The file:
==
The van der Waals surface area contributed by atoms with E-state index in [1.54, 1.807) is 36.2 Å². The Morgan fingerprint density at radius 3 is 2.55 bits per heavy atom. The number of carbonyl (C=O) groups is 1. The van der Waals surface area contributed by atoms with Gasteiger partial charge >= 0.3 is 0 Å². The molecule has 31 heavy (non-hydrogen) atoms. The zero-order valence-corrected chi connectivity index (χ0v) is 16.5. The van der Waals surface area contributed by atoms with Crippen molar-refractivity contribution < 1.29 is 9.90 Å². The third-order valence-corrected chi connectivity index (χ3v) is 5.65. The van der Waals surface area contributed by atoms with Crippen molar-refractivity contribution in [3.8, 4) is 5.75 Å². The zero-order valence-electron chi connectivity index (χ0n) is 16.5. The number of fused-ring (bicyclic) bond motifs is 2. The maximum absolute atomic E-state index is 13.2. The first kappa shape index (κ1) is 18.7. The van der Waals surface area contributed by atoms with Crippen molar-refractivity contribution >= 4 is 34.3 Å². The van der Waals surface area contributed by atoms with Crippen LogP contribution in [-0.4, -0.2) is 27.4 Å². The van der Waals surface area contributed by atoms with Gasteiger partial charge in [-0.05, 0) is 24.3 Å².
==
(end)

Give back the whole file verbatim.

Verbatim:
The van der Waals surface area contributed by atoms with E-state index in [1.54, 1.807) is 36.2 Å². The Morgan fingerprint density at radius 3 is 2.55 bits per heavy atom. The number of carbonyl (C=O) groups is 1. The van der Waals surface area contributed by atoms with Gasteiger partial charge >= 0.3 is 0 Å². The molecule has 31 heavy (non-hydrogen) atoms. The zero-order valence-corrected chi connectivity index (χ0v) is 16.5. The van der Waals surface area contributed by atoms with Crippen molar-refractivity contribution < 1.29 is 9.90 Å². The third-order valence-corrected chi connectivity index (χ3v) is 5.65. The van der Waals surface area contributed by atoms with Crippen molar-refractivity contribution in [3.8, 4) is 5.75 Å². The zero-order valence-electron chi connectivity index (χ0n) is 16.5. The number of fused-ring (bicyclic) bond motifs is 2. The maximum absolute atomic E-state index is 13.2. The first kappa shape index (κ1) is 18.7. The van der Waals surface area contributed by atoms with Crippen molar-refractivity contribution >= 4 is 34.3 Å². The van der Waals surface area contributed by atoms with Crippen LogP contribution in [-0.4, -0.2) is 27.4 Å². The van der Waals surface area contributed by atoms with Gasteiger partial charge in [-0.05, 0) is 24.3 Å².